Growing Potted Magnolia Trees

Pink Magnolia Blossom
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When looking for the perfect show-stopping tree, a magnolia is a great option. And while standard magnolia varieties can reach 80 feet in height, several smaller cultivars max out at 20 feet tall. This means that a magnolia grown in a container or pot can brighten even a small space, and it can be moved to suit your (and your tree’s) needs.

Choosing a Container

The first consideration when growing a magnolia in a container is the container itself. If you intend to keep your tree in a pot permanently, you’ll want to plant your sapling in a pot that is several times larger than the tree's root ball. Even small magnolias want to grow large, so their roots need space. Just remember that the container may need to be moved and therefore should be manageable in size and weight. If you think you'll be moving the tree frequently, set up your container on a rolling plant caddy or dolly before you add the soil.

Choosing a Tree

Next, consider which cultivar to buy. Magnolias can be evergreen or deciduous, and, of course, your climate will be a very important factor, so be sure to ask your local nursery about which types grow successfully where you live. Varieties with a relatively compact habit are better suited to container growing. A few to consider include:

  • Teddy Bear Southern magnolia
  • Rose Marie magnolia
  • Black Tulip magnolia

These cultivars can range in size from 12 to 20 feet tall and 8 to 12 feet wide. Remember that planting in containers can give you flexibility in terms of temperature needs—in other words, you might be able to overwinter your magnolia indoors if your climate is on the colder side.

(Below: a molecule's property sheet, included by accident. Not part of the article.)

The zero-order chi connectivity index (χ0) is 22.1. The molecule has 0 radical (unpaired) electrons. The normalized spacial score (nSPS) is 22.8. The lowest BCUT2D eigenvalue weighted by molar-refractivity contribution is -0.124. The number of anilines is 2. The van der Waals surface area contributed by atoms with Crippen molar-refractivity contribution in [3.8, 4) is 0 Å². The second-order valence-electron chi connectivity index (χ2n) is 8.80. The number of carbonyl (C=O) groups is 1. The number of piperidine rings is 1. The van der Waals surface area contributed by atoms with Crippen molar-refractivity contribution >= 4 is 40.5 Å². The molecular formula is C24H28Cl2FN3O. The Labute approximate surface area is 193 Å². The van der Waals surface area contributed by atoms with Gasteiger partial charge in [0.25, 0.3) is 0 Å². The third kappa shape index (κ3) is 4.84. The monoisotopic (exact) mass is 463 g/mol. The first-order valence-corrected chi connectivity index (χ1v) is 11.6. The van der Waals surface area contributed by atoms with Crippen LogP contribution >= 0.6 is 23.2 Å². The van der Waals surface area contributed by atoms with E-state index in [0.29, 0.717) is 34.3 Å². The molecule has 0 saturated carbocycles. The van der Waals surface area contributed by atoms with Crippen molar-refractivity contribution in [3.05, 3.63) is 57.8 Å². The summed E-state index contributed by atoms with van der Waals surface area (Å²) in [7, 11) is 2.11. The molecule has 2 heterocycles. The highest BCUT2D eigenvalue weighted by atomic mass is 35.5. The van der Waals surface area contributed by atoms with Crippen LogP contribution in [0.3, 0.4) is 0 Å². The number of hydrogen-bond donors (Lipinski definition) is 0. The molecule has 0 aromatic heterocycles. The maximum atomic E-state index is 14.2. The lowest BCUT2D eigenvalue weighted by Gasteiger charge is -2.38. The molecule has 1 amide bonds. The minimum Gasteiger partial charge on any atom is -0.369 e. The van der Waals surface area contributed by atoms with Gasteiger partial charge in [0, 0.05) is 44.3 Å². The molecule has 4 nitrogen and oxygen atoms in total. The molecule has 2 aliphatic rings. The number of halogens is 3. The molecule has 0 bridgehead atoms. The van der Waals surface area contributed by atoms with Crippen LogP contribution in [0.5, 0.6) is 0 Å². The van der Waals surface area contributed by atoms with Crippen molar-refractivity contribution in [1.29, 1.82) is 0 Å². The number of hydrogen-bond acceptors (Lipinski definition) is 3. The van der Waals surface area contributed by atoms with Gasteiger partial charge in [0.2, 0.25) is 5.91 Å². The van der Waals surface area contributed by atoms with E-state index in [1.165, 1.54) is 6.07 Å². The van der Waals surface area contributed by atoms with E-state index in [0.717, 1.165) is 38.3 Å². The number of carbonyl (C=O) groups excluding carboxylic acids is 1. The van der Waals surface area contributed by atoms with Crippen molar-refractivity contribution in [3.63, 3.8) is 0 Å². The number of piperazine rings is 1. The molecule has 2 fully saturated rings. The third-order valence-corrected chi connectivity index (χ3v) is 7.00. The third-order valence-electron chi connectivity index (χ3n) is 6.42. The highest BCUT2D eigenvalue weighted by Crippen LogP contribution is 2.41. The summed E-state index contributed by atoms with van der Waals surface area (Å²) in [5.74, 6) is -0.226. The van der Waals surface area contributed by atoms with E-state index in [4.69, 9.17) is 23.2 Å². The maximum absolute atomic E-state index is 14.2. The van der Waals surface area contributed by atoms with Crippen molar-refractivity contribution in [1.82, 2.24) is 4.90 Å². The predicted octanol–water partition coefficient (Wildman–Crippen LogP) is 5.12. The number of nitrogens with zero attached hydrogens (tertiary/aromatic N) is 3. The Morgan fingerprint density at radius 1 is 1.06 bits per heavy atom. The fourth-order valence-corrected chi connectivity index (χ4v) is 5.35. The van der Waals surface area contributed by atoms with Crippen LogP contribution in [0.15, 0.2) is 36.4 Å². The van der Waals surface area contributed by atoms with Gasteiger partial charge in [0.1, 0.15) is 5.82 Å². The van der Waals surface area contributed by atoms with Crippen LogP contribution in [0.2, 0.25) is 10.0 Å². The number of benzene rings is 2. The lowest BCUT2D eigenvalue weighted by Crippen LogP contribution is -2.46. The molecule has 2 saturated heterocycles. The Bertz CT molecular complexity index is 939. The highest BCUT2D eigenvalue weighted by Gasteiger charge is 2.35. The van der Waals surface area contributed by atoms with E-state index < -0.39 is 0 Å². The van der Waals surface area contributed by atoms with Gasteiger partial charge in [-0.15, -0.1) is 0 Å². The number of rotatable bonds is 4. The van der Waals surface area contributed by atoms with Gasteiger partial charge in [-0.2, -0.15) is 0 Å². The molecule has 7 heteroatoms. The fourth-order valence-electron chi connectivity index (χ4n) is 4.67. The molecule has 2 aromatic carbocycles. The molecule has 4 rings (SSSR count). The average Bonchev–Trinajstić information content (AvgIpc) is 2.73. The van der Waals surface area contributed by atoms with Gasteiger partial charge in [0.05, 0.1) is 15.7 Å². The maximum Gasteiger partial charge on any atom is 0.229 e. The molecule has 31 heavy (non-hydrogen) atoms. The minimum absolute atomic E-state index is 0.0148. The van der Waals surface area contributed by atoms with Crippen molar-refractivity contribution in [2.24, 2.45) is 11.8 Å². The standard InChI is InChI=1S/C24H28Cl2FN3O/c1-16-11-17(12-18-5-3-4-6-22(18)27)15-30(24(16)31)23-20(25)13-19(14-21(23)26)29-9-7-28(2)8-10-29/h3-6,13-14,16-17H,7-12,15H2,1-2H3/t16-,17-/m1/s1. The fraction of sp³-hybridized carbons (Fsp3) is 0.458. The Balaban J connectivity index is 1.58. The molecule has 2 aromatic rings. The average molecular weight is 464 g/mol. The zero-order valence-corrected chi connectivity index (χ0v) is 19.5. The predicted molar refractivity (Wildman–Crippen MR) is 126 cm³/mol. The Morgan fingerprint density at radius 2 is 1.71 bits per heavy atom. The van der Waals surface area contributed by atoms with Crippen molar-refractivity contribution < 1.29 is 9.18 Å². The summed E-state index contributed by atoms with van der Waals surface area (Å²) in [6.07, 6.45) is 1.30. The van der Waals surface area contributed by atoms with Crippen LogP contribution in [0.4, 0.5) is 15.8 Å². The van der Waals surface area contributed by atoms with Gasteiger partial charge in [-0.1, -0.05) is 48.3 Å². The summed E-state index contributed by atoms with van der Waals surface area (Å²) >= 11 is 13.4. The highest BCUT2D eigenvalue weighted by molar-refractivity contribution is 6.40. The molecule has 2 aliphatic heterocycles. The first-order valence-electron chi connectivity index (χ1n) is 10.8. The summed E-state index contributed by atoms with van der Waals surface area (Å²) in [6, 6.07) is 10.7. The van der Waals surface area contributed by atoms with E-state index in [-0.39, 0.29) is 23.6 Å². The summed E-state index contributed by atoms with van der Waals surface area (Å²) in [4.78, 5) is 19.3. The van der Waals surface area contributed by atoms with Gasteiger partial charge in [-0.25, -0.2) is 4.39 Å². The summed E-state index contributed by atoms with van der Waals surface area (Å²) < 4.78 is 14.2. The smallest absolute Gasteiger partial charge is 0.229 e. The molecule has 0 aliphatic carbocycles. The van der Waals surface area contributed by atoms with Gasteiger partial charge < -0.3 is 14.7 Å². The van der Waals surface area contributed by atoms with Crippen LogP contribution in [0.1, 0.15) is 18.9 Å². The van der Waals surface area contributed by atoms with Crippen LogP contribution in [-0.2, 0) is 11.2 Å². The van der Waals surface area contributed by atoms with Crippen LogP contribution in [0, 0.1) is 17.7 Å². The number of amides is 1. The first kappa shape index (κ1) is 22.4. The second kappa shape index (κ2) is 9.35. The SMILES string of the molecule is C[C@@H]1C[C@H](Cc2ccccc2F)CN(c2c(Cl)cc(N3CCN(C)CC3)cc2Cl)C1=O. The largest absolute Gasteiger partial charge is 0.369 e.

Soil and Watering Needs

Despite their elegant and graceful appearance, magnolias are quite hardy, but they do need the right soil, light, and moisture conditions to thrive.

Most importantly, you’ll want to be sure that your container has sufficient drainage. Pot shards, rocks, or foam at the base of the pot will ensure that water filters through and the roots get adequate air. In general, magnolias prefer soil that is slightly acidic to neutral, but this can vary depending on the tree type, so check with your nursery when you buy your tree.

Amend the soil with compost, and, if desired, add a little peat moss or sand to keep the right moisture balance. Lastly, leave 2 to 4 inches at the top of the pot for wood chips or another type of mulch. This organic top layer is important for retaining moisture, so don’t skip this step.

Water several times a week for the first few months—or as much as the soil needs to stay moist but not wet. One way to determine the proper moisture level is to push a thin stake or screwdriver into the soil. It should go in easily; if its hard to push in, your magnolia needs more water. Your tree should require less water when it is new and less after it is established.

How Much Sun?

The ease of fine-tuning your plant’s sun exposure is perhaps the best benefit of container planting. Magnolias do best in full sun to partial shade, so feel free to adjust its exposure according to the light and temperature conditions. If you find your tree is withering in a particularly hot location, move it to a shadier spot, but in general, magnolias flower beautifully in the sun.